Or perhaps as they say about Lubbock, in the only place in the world where you can be up to your ass in mud and still get dust in your eyes.

“Neither is it ill air only that maketh an ill seat, but ill ways, ill markets; and, if you will consult with Momus, ill neighbors.” Momus is the god of satire and mockery. Not everybody has such a god, but it seems like a wise option, especially if you’re planning a career in comedy.


To close to the Ouse in York

“I speak not of many more;” Bacon says, proceeding to deliver a long list. “… want of water; want of wood, shade, and shelter; want of fruitfulness, and mixture of grounds of several natures; want of prospect; want of level grounds; want of places at some near distance for sports of hunting, hawking, and races; too near the sea, too remote; having the commodity of navigable rivers, or the discommodity of their overflowing; too far off from great cities, which may hinder business, or too near them, which lurcheth all provisions, and “…maketh everything dear…”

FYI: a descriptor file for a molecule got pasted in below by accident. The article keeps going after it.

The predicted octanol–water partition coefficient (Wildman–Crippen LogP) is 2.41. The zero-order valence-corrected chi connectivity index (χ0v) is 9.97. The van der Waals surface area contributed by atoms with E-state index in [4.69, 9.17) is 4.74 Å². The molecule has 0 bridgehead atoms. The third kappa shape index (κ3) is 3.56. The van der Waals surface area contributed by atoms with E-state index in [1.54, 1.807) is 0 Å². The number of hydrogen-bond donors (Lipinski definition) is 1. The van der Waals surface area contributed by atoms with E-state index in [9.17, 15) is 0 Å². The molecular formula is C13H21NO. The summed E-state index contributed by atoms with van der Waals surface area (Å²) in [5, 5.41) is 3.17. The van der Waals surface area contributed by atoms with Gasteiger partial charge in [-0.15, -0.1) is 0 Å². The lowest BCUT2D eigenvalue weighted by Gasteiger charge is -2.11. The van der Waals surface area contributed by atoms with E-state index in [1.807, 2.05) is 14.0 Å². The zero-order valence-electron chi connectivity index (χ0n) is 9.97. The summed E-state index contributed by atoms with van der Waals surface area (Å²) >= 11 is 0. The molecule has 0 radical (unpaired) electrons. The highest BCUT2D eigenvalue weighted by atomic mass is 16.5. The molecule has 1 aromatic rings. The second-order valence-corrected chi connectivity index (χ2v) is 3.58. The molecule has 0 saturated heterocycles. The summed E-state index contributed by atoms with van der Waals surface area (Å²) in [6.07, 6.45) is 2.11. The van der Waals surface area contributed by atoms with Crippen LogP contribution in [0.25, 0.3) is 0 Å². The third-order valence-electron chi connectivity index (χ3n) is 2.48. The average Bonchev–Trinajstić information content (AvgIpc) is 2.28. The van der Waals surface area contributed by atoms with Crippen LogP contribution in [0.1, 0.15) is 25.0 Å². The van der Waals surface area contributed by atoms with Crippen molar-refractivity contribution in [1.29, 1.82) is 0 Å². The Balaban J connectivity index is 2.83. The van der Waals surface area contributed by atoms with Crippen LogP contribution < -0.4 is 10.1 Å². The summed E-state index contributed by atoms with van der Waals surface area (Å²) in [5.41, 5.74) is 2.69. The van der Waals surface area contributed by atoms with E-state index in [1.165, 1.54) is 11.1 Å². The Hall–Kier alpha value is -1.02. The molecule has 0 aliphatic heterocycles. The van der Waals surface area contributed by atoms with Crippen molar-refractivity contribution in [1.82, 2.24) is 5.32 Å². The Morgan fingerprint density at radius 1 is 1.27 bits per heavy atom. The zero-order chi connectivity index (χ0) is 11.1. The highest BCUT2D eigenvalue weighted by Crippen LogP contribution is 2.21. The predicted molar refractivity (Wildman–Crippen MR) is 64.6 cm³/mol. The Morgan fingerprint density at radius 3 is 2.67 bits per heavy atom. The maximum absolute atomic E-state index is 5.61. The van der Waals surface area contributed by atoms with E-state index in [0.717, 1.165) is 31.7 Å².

“Lurch” is a fun word to add to our vocabularies. No, not the butler in the Addams family. OED says, “To be beforehand in securing (something); to consume (food) hastily so that others cannot have their share; to engross, monopolize (commodities); in later use, to get hold of by stealth, pilfer, filch, steal.”

There’s a lot of lurching of tools & valuable construction materials in my neighborhood these days.

You won’t find perfection, says Bacon the consummate realist. But keep the list in mind so you’ll know which trade-offs you’re making. I, for one, am not too close to the sea (hurricanes) nor any river or creek (seasonal flooding.) Hot in summer? Well, it is Texas. Location won’t help you there.

Make like a bird and… migrate